In 1993, on stage in Boston, Billy Joel introduced the song by saying, "I want[ed] to write a song, like a Jimi Hendrix song, you know. Back in the sixties, he was one of my idols, Jimi Hendrix."  Billy Joel also mentioned the Hendrix inspiration at a talk in Nuremberg, in 1995.
The song features harmony vocals by Trisha Yearwood. Brooks provided the following background information on the song in the booklet liner notes from his compilation, The Hits:
"Shameless" was the longest shot we took with a song. I was talked into becoming a member of a CD club...you know, the 40,000 CD's for a penny deal. With those clubs, they write you with the selection of the month. If you don't write back and cancel, then they send it to you and charge you for it. I was on the road for six months with no one to check the mail and came home to find six compact discs in my mailbox. Storm Front by Billy Joel was one of them. I hadn't listened to Billy Joel since the late seventies, probably since Glass Houses. I fell in love with the album and fell back in love with Billy Joel's music. One of his songs really captured me, a song called "Shameless." I kept watching it, and when he did not release it as a single, we contacted his people in the hopes that we could cut it. His people sent us a letter acknowledging that he knew who I was and was very honored that I was cutting it. That was quite a compliment for me then, as it is now. My hope is that Billy, as writer, hears this cut and says, "Yeah, man, the guy's got balls."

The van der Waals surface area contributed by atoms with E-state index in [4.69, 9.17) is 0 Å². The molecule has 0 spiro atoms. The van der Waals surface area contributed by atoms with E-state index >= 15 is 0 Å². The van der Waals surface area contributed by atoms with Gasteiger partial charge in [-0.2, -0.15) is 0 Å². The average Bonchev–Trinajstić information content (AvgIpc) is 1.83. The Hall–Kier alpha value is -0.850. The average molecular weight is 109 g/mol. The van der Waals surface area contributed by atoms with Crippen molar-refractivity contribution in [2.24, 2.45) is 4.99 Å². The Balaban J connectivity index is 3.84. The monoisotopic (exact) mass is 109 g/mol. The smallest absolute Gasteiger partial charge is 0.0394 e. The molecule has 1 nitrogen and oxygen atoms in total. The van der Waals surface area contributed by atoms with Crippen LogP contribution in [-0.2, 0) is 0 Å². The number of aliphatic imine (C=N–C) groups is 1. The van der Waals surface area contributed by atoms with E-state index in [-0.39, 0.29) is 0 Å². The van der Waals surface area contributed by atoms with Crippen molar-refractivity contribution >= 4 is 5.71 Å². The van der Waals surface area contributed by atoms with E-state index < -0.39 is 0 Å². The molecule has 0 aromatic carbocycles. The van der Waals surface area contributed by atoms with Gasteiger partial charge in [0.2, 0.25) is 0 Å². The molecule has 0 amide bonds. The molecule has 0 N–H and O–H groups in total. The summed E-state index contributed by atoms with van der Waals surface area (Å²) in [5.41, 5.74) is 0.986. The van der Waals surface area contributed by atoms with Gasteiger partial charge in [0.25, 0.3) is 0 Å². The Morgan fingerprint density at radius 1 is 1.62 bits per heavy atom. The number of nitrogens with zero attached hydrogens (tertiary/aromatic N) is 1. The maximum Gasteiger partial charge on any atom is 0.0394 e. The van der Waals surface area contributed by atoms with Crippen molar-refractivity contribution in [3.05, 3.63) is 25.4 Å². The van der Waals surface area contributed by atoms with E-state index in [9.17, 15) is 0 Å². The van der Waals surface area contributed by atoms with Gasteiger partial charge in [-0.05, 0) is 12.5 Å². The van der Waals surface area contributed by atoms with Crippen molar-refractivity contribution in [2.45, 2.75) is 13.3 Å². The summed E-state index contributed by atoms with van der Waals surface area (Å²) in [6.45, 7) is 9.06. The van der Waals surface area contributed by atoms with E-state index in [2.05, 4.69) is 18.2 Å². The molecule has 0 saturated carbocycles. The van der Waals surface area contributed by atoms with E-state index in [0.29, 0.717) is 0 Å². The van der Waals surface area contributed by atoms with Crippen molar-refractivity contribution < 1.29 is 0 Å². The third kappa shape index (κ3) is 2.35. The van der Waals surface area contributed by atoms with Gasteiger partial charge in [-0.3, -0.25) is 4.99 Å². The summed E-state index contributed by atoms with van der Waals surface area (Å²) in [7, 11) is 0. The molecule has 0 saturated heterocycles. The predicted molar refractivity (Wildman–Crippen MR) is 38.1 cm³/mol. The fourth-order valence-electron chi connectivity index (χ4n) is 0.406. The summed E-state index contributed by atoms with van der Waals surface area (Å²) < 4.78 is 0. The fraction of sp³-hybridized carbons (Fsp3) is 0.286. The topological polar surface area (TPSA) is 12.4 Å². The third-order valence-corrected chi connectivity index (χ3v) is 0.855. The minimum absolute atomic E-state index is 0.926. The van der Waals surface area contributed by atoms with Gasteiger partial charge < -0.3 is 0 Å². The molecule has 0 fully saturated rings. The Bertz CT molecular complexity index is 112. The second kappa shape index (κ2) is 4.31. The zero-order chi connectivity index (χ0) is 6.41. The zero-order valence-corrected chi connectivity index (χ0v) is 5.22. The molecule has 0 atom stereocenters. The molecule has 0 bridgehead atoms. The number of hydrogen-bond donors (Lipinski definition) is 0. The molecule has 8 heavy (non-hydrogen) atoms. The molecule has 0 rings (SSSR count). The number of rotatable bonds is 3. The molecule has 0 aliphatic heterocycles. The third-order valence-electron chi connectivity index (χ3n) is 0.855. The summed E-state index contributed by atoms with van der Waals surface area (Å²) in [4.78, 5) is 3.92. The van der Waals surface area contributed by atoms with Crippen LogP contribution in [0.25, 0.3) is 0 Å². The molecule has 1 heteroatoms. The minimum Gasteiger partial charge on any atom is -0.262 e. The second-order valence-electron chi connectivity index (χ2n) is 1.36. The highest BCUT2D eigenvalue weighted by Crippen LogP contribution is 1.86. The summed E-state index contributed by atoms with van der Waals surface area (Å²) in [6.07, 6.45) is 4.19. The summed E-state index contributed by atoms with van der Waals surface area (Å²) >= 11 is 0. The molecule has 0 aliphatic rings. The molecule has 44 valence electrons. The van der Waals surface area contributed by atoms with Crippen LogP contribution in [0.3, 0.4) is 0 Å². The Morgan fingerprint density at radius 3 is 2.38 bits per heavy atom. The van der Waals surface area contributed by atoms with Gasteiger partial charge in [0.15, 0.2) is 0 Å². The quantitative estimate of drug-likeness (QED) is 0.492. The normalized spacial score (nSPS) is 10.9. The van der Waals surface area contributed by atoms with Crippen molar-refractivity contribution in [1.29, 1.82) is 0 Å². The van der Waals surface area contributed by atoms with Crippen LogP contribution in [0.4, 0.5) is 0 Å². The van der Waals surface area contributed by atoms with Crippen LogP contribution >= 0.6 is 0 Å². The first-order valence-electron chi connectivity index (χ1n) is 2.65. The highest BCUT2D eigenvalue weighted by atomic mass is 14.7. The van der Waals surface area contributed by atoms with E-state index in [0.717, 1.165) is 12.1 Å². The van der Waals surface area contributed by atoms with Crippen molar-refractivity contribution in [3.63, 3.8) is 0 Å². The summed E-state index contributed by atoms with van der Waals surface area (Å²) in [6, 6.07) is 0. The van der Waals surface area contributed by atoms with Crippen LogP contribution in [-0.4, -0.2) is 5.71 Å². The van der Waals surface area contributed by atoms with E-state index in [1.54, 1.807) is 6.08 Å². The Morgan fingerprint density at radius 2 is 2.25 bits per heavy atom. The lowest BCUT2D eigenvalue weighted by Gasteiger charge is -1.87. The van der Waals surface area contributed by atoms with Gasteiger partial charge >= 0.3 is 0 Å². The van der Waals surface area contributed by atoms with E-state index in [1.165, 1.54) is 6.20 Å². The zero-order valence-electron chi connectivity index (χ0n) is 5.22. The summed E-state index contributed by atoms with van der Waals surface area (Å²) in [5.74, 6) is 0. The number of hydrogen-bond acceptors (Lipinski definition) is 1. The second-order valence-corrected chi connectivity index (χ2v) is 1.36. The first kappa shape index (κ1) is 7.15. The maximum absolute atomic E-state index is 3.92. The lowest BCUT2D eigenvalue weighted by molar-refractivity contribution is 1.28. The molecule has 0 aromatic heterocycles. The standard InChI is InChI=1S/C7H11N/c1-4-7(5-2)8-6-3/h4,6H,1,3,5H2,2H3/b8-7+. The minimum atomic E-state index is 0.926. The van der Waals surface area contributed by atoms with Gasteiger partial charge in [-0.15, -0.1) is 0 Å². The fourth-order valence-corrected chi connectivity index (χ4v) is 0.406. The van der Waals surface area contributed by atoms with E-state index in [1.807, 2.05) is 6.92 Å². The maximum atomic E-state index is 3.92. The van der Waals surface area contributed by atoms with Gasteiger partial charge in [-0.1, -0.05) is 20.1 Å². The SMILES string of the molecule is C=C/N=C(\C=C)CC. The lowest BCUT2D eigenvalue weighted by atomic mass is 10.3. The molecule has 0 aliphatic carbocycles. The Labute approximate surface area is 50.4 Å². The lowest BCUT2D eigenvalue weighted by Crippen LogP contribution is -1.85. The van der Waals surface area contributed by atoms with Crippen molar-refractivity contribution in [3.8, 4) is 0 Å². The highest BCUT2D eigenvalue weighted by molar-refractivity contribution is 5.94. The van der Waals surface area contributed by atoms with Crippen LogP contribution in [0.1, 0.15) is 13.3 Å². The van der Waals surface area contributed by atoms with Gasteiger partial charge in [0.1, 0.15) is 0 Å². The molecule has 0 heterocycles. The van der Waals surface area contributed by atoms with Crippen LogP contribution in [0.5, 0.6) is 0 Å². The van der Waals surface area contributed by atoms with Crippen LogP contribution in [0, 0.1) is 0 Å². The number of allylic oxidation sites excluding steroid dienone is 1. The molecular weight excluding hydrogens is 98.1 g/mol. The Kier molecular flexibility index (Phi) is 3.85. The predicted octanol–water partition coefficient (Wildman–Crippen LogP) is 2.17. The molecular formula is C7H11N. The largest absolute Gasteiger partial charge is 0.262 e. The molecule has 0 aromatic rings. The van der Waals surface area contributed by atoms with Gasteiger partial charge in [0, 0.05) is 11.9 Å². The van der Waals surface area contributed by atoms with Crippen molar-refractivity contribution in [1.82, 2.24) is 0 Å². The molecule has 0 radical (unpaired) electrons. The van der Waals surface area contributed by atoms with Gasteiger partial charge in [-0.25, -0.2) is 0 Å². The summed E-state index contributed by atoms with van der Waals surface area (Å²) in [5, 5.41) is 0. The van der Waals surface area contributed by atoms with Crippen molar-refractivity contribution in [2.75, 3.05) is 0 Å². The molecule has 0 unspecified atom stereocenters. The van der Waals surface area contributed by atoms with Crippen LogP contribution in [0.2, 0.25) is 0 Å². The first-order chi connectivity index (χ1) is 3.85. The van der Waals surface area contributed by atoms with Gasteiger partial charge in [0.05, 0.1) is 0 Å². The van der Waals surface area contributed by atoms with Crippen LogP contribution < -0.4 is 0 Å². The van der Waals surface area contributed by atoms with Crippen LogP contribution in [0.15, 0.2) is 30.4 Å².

Brooks performed "Shameless" with Billy Joel during Joel's Last Play at Shea concerts in 2008, and after Brooks performed it in his Central Park concert in 1997, Joel came out on stage and they sang a duet of "New York State of Mind." In 2011, Joel and Brooks performed the song together again when Brooks was inducted to the Songwriters Hall of Fame by Joel.
Stephen Thomas Erlewine of Allmusic described Brooks' rendering of the song favorably in his review of the album, saying that Brooks "made his '70s rock influences more explicit" by "transform[ing] the song from a rock power ballad into contemporary country."